Ethereum-based decentralized finance (DeFi) protocol SushiSwap has made the decision to shut down Kashi, its lending protocol, and Miso, its token launchpad.
Founded in 2020, SushiSwap allows customers to swap, lend, and borrow cryptocurrencies using their own external wallets, such as MetaMask, in contrast to centralized exchanges such as Coinbase.
Explaining the move, the group’s chief technology officer (CTO) Matthew Lilley said in a tweet that Kashi “had a number of design flaws, ran at a loss, and had a lack of resources to dedicate to it.”
However, he said that Miso merely suffered from a “lack of resources.”
Long term, Lilley said that SushiSwap has plans to launch new staking and launchpad products to replace the soon-to-be-defunct services, once it has the necessary resources available.
Lilley said he believes that this goal requires focusing on the exchange element of the business, which he described as being “inarguably” the “breadwinner’ of the company.
SushiSwap’s financial struggles
The decision comes as the platform has faced significant financial uncertainty in recent months. In a December update the firm announced that it only had 1.5 years of operating costs, saying that the “situation requires immediate action to ensure sufficient resources for uninterrupted operation”.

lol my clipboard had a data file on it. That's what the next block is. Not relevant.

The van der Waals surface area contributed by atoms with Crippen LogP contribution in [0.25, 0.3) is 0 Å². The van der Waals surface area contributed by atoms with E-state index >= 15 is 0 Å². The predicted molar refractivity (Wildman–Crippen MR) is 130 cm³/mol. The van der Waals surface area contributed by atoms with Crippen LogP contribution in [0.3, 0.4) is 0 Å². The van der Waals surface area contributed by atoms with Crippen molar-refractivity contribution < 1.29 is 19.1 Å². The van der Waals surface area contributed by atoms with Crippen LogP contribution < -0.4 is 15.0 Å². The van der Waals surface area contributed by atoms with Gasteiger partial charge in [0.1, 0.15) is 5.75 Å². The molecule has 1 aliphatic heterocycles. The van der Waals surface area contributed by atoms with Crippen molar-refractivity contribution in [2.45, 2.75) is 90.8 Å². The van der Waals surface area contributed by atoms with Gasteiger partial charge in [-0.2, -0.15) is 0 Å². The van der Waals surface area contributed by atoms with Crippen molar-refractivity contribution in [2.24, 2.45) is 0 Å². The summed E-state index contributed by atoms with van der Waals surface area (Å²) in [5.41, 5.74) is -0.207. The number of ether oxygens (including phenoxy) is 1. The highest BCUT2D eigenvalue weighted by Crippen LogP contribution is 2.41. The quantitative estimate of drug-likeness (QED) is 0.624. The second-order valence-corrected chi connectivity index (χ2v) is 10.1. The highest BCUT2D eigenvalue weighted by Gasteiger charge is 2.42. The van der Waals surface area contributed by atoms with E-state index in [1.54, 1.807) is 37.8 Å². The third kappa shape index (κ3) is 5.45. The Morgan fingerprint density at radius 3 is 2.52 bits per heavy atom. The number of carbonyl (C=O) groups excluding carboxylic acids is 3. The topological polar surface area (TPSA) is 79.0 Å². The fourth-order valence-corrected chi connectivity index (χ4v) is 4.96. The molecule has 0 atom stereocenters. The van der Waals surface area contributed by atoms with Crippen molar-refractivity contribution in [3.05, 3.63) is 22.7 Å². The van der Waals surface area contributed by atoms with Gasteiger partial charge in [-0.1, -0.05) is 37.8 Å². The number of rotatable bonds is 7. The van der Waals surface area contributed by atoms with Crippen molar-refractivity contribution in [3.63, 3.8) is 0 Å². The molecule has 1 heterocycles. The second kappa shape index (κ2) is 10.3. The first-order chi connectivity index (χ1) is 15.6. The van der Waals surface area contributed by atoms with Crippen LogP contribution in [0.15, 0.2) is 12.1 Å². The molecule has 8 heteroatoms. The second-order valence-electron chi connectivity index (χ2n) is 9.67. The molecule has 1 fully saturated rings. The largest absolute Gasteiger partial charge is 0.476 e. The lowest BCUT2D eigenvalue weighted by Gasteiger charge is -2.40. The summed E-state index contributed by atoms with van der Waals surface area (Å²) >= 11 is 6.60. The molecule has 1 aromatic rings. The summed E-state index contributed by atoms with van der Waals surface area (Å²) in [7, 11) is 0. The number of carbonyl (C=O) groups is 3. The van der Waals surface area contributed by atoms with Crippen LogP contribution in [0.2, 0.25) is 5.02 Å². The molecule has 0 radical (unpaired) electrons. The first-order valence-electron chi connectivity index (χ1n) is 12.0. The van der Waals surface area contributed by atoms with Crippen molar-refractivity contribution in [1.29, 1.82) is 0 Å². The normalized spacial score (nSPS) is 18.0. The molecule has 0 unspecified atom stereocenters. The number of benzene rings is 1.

SushiSwap CEO Jared Grey said that the company has been pursuing a strategy that includes renegotiating infrastructure contracts as well as cutting back on “underperforming or superfluous dependencies” and enforcing a budget freeze on expenses such as “non-critical personnel and infrastructure” as part of efforts to cut back yearly expenditure to $5 million.
That same month, Grey announced in a tweet that the company had made a $30 million loss in the preceding 12 months.
Grey pointed the finger at losses at Sushi’s emissions-based rewards program and set out a plan to align the platform’s total value locked (TVL), with its liquidity providers (LPs).
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